Will real-time data processing replace batch processing?
At Confluent's user conference, Kafka co-creator Jay Kreps argued that stream processing would eventually supplant traditional methods of batch processing altogether.
Absolutely: Businesses operate in real-time and are looking to move their IT systems to real-time capabilities.
Eventually: Enterprises will adopt technology slowly, so batch processing will be around for several more years.
No way: Stream processing is a niche, and there will always be cases where batch processing is the only option.
DevOps / Infrastructure-as-Code / Operations

Latest Enhancements to HashiCorp Terraform and Terraform Cloud

In this podcast and video recording, Meghan Liese, HashiCorp vice president of product and partner marketing, discusses the latest enhancements to Terraform, and Terraform Cloud.
Oct 27th, 2022 12:11pm by
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What Is Terraform?

Terraform is HashiCorp’s flagship software. The open source tool provides a way to define IT resources — such as monitoring software or cloud services — in human-readable configuration files. These files, which serve as blueprints, can then be used to automatically provision the systems themselves. Kubernetes deployments, for instance, can be streamlined through Terraform.

Latest Enhancements to HashiCorp Terraform and Terraform Cloud

“Terraform basically translates what your configuration was codified in by your configuration, and provisions it to that desired end state,” explained Meghan Liese, HashiCorp vice president of product and partner marketing in this podcast and video recording, recorded at the company’s user conference, HashiConf 2022, held this month in Los Angeles.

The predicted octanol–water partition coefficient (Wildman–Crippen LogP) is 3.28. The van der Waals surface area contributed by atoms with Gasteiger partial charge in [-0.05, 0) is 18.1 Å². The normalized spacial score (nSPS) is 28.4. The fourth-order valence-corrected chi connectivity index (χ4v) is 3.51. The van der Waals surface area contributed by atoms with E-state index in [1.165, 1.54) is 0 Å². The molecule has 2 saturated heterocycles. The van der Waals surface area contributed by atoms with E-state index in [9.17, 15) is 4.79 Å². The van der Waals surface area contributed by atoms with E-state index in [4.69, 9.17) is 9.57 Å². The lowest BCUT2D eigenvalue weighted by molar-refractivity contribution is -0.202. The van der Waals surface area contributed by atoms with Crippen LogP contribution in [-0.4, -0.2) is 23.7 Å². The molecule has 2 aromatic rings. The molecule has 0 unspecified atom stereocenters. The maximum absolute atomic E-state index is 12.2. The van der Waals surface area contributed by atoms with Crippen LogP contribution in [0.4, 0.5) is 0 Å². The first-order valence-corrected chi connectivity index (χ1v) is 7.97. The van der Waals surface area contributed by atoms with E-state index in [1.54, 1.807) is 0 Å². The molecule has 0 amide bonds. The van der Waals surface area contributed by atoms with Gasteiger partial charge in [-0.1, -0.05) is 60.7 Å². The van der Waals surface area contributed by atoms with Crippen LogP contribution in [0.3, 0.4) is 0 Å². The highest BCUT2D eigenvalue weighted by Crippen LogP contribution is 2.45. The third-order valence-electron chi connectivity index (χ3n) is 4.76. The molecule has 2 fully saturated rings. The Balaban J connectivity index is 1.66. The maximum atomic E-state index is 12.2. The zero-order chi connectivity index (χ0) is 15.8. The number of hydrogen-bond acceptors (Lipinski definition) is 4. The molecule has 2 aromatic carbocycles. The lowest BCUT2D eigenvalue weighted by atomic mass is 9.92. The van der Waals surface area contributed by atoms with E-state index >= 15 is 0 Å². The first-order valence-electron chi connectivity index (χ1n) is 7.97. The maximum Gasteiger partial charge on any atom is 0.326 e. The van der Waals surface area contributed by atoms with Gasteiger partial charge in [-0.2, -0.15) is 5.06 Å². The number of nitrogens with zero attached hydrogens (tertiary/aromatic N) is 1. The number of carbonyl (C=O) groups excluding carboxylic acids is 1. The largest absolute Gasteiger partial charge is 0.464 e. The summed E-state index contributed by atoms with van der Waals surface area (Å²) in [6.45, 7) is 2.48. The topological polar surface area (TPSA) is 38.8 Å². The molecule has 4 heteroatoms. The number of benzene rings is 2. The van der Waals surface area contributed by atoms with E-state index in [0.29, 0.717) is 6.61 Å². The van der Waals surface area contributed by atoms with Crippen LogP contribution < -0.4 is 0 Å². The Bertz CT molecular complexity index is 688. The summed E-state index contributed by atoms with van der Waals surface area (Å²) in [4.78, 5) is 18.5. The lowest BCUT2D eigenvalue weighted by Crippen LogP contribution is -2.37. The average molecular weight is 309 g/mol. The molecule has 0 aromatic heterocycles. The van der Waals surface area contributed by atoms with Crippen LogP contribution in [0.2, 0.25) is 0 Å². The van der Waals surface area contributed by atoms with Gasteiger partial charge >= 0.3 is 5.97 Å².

For this interview, Liese discusses the latest enhancements to Terraform, and Terraform Cloud, a managed service offering that is part of the HashiCorp Cloud Platform.

Why Should Developers Be Interested in Terraform?

Typically, the DevOps teams, or system administrators, use Terraform to provision infrastructure, but there is also growing interest to allow developers to do it themselves, in a self-service fashion, Liese explained. Multicloud skills are in short supply, concluded the 2022 HashiCorp State of Cloud Strategy Survey, so making the provision process easier could help more developers, the company reckons.

A Terraform self-service model, which was introduced earlier this year, could “cut down on the training an organization would need to do to get developers up to speed on using the infrastructure-as-code software,” Liese said.

In this “no code” setup, developers can pick from a catalog of no-code-ready modules, which can be deployed directly to workspaces. No need to learn the HCL configuration language. And the administrators will no longer have to answer the same “how-do-I-do-this-in-HCL?” queries.

The new console interface aims to greatly expand the use of Terraform.  The company has been offering self-service options for a while, by way of an architecture that allows for modules to be reused through the private registry for Terraform Cloud and Terraform Enterprise.

What Is the Make Code Block and Why Is It Important?

The recent release of Terraform 1.3 came with the promise to greatly reduce the amount of code HCL jockeys must manage through the improvement of the moved code block.

Actually, moved has been available since Terraform 1.1, but some kinks were worked out for this latest release. What moved does is provide the ability to refactor resources within a Terraform configuration file, moving large code blocks off as separate modules, where they can be discovered through a public or private registry.

What Is Continuous Validation?

With the known state of a system captured on Terraform, it is a short step to check to ensure that the actual running system is identical to the desired state captured in HCL. Many times “drift” can occur, as administrators, or even the apps themselves, make changes to the system. Especially in regulated environments, such as hospitals, it is essential that a system is in a correct state.

Earlier this year, HashiCorp added Drift Detection to Terraform Cloud to continuously check infrastructure state to detect changes and provide alerts and offer remediation if that option is chosen. Now, another update, Continuous validation expands these checks to include user assertions, or post-conditions, as well.

One post-condition may be something like ensuring that certificates haven’t expired. If they do, the software can offer an alert to the admin to update the certs. Another condition might be to check for new container images, which may have been updated as a response to a security patch.

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